BREAKING NEWS: Hyundai Merchant Marine Signs On To 2M Alliance
Following agreements with bond-holders to adjust debt and shipowners to adjust charter rates, Hyundai Merchant Marine (HMM) announced today that the company signed a binding memorandum of understanding with the 2M Vessel Sharing Agreement (2M VSA) for providing joint service to begin from April 2017.
Maersk Line and Mediterranean Shipping Company are the two current members of the 2M alliance.
The MOU signed between HMM and the 2M carriers is a binding agreement with regards to HMM’s entry to the 2M VSA.
By accessing 2M VSA network, HMM will be able to strengthen its service offering and achieve improved cost competitiveness. The 2M carriers will benefit from a reinforced service competency in Asia and improved network cover in the transpacific area, according to a statement from HMM.
HMM was earlier courted by member of the new THE Alliance.
With today´s announcement, HMM has successfully completed all conditions set out in the voluntary agreement with creditors entered into last March and, with that, the planned debt-for-equity swap with creditors will be executed as planned.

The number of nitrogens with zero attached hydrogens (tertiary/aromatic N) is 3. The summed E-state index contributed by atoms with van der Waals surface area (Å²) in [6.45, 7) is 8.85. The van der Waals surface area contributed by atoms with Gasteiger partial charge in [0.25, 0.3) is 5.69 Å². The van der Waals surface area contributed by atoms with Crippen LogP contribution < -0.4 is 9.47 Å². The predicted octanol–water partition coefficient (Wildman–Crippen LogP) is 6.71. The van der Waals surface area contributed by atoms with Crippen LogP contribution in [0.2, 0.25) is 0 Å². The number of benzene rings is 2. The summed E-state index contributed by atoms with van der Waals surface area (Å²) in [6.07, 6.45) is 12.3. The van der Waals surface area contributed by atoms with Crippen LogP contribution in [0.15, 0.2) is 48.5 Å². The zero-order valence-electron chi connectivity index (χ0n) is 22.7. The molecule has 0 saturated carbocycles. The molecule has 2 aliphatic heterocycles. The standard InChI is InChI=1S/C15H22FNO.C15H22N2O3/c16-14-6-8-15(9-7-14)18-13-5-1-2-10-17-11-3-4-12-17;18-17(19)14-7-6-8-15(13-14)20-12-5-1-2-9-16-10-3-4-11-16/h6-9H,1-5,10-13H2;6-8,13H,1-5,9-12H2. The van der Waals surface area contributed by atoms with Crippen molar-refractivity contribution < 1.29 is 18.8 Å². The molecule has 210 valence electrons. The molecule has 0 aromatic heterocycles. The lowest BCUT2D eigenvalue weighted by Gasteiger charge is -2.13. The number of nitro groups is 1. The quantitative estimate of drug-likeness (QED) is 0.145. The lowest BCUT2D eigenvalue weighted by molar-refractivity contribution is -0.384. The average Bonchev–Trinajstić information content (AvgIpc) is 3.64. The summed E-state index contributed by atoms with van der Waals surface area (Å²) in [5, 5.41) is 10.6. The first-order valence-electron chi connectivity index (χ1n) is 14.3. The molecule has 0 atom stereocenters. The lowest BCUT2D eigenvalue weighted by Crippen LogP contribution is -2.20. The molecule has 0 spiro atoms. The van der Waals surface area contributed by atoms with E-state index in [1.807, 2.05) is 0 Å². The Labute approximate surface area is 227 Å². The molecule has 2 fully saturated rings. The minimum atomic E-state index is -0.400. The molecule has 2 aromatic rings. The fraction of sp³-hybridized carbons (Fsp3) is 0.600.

Once that debt-for-equity swap is completed, HMM’s financial structure will be significantly improved, the company said.
“Based on the company’s sound financial structure, HMM will put its utmost efforts into improving our service offering to clients and to continue increasing operational competency in the second half of this year to continue improving profitability of our company,” said an HMM spokesperson.
Key to the restructuring of HMM’s debt was an agreement reached last month with ship owners to cut leasing rates by 21 percent over the coming three and a half years. The reduction rate fell short of the company’s goal of 28.4 percent, but HMM creditors accepted the agreement, helping the carrier avert receivership proceedings in court. Hyundai says the charter rate reductions will save it $450 million.
Korea Development Bank and other creditors threatened that they would seek receivership for Hyundai Merchant Marine if the carrier failed to meet three conditions: a charter rate cut, debt rescheduling approved by bondholders, and inclusion into a global shipping alliance.
Bondholders have approved a $690 million debt rescheduling, under which more than half the debt will be exchanged for HMM shares and the remaining debt will be paid back in two years.
The creditors also agreed to swap $580 million in debt for stock, all in an effort to keep the carrier in business. Hyundai Merchant had debts of about $445 billion as of the end of March.
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